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Publication numberUS6466686 B2
Publication typeGrant
Application numberUS 09/003,988
Publication dateOct 15, 2002
Filing dateJan 7, 1998
Priority dateJan 7, 1998
Fee statusPaid
Also published asUS20020126883
Publication number003988, 09003988, US 6466686 B2, US 6466686B2, US-B2-6466686, US6466686 B2, US6466686B2
InventorsAndrew William Senior
Original AssigneeInternational Business Machines Corporation
Export CitationBiBTeX, EndNote, RefMan
External Links: USPTO, USPTO Assignment, Espacenet
System and method for transforming fingerprints to improve recognition
US 6466686 B2
Abstract
A system and method reduces the amount of variation in a fingerprint image due to distortion from elastic deformation of the finger surface and projection onto a planar coordinate system. The amount and extent of distortion is estimated, and the process is inverted in a systematic way, so that the amount of distortion is minimized, and the distortion present is consistent, so that different images of the same print will have very similar distortion and thus matching of the fingerprints will be reliable and unaffected by the distortion.
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Claims(18)
What is claimed is:
1. A computer implemented method for estimating distortion present in a fingerprint, said distortion being variation in a fingerprint image due to elastic deformation of the finger surface and projection onto a planar coordinate system, comprising the steps of:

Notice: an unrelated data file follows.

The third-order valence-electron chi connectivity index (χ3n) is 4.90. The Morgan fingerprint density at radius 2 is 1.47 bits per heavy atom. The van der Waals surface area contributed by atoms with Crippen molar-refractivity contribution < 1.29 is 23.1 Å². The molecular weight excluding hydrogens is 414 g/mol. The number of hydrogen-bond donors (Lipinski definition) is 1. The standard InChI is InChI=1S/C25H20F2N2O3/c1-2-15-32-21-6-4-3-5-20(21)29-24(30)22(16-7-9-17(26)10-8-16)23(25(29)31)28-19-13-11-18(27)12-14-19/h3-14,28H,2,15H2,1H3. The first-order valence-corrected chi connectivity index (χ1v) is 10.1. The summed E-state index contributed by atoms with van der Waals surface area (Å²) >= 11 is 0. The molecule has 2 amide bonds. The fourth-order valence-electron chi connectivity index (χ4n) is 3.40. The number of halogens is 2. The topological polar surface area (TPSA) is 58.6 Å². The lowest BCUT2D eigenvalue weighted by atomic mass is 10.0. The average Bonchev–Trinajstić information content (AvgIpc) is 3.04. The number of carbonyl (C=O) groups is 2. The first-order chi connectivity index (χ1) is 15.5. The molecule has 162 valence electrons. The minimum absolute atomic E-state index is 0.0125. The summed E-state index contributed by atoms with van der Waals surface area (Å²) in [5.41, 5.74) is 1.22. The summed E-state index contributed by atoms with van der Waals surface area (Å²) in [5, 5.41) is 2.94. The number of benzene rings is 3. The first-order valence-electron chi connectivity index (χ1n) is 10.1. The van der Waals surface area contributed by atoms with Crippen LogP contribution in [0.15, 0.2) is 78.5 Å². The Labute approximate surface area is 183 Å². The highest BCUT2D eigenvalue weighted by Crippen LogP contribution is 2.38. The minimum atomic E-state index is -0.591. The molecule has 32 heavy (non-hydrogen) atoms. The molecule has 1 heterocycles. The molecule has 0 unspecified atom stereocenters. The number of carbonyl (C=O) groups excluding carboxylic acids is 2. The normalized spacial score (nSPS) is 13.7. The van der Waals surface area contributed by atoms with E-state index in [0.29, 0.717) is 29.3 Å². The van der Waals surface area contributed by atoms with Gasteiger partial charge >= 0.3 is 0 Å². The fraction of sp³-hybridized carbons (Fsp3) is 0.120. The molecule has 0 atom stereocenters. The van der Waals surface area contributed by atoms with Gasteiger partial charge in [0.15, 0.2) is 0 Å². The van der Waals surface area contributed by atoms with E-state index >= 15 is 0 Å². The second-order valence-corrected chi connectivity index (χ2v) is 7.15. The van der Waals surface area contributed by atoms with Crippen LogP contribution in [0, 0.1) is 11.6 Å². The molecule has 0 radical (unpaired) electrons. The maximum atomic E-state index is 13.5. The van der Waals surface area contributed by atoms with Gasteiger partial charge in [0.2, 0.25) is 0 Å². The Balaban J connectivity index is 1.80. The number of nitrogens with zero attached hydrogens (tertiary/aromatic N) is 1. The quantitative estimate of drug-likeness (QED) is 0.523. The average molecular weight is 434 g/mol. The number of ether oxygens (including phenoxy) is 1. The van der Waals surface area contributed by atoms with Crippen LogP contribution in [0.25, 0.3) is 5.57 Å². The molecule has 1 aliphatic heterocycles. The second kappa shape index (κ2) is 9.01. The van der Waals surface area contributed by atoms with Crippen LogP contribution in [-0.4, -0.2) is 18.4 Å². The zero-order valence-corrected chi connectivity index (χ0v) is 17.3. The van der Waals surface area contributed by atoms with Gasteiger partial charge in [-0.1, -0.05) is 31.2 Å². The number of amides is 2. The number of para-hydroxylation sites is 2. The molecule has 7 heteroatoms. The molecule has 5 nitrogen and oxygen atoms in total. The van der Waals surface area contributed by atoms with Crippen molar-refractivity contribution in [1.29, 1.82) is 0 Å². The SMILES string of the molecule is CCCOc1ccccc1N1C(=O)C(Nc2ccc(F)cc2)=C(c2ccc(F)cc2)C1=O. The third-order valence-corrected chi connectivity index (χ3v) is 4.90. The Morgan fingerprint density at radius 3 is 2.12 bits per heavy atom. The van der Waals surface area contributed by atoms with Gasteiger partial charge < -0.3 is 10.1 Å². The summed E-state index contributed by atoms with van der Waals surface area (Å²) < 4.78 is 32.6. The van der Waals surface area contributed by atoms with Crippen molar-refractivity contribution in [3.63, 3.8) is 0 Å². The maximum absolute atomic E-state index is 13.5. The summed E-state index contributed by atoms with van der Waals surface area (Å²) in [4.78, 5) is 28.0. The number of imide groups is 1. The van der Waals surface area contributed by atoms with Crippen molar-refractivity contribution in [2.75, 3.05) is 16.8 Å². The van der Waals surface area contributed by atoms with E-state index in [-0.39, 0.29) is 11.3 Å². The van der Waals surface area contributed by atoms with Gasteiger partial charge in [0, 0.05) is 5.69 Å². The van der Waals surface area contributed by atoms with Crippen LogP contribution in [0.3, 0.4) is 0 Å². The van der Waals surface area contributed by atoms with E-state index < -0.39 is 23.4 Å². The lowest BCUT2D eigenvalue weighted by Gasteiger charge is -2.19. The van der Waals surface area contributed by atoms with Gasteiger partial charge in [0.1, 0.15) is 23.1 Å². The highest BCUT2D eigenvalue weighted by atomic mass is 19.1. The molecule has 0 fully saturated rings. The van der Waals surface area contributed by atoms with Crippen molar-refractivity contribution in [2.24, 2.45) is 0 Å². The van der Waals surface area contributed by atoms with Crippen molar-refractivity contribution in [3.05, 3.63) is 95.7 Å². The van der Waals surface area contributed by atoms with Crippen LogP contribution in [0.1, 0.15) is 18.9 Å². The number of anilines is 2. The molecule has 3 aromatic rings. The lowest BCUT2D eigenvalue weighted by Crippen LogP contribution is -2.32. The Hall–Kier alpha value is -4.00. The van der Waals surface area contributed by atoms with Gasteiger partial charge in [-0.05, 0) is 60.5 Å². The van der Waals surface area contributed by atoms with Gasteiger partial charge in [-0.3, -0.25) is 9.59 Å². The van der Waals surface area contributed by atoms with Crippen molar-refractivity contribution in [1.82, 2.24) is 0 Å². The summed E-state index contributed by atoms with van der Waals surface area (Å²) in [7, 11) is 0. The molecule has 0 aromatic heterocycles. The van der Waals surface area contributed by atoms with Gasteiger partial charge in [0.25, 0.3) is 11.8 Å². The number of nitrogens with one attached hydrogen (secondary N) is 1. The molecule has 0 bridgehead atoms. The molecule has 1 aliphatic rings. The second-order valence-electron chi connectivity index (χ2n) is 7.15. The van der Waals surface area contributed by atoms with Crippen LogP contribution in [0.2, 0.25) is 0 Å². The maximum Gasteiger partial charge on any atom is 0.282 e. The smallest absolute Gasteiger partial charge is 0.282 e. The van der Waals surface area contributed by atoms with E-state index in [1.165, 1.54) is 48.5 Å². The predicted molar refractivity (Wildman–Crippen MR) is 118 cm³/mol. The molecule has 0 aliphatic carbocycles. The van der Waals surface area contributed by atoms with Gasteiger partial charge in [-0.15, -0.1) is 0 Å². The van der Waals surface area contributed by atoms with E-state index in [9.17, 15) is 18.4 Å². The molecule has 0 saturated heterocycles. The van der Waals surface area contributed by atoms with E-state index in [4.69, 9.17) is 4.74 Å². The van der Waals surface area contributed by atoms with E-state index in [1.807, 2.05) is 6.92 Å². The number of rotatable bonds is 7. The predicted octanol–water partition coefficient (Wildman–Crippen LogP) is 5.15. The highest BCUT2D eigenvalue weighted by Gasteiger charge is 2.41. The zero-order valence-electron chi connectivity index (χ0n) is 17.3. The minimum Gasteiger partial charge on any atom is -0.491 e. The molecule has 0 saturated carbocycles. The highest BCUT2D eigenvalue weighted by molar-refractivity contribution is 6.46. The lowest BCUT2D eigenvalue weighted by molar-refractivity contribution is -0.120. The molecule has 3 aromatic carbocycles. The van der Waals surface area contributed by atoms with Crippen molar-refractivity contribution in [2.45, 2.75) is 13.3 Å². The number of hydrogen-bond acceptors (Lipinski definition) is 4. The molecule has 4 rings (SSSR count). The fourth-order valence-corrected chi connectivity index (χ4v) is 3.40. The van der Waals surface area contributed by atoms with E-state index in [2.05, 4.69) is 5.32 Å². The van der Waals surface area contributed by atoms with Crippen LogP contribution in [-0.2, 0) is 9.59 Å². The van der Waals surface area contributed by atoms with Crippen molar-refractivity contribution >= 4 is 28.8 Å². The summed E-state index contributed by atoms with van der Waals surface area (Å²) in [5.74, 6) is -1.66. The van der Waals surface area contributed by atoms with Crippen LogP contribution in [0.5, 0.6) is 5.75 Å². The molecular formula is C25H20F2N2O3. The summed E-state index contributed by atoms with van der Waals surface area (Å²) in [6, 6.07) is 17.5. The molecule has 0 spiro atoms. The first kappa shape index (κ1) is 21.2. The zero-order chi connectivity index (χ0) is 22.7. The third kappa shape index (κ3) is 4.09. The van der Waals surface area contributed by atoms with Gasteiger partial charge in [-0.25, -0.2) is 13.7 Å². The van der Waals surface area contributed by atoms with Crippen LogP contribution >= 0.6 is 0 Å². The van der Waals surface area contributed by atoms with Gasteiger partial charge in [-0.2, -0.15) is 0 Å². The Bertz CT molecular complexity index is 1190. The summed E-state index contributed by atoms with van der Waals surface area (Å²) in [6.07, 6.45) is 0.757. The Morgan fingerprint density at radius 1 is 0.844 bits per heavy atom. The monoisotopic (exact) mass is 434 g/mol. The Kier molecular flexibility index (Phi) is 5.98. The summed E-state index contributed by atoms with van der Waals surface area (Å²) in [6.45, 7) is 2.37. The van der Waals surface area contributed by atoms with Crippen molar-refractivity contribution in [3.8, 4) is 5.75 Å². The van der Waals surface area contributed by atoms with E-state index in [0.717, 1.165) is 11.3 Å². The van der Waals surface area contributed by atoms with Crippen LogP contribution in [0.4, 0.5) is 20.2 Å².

converting an input image of a fingerprint into a representation of locations of fingerprint ridges or valleys;
estimating distances between ridges or valleys locally throughout at least a selected portion of the representation;
combining the estimates of the distances to generate an estimated average spacing of ridges or valleys of the fingerprint; and
combining the average ridge spacing estimate with one or more of the local ridge spacing estimates to derive a measure of the elastic distortion of the fingerprint at one or more points on the fingerprint,
wherein said measure is used to reduce said distortion of said fingerprint.
2. The computer implemented method recited in claim 1 further comprising the step of capturing an image of a fingerprint and inputting the captured image to a computer on which the method is implemented, the step of capturing distorting the image of the fingerprint due to elastic deformation.
3. The computer implemented method recited in claim 1 further comprising the step of remapping the captured input image of a fingerprint using the estimated average spacing of ridges or valleys of the fingerprint to produce a substantially undistorted image of the fingerprint.
4. A method for reducing the amount of distortion present in a fingerprint representation, said distortion being variation in a fingerprint image due to elastic deformation of the finger surface and projection onto a planar coordinate system, comprising the steps of:
capturing a fingerprint image, the captured fingerprint image being distorted by the capture process;
preprocessing the captured fingerprint image and extracting information of the locations of ridges or valleys in the captured fingerprint image;
estimating ridge or valley spacing locally throughout at least a selected portion of the captured fingerprint image;
estimating an average ridge or valley spacing in the captured fingerprint image based on the estimate of ridge or valley spacing throughout the image;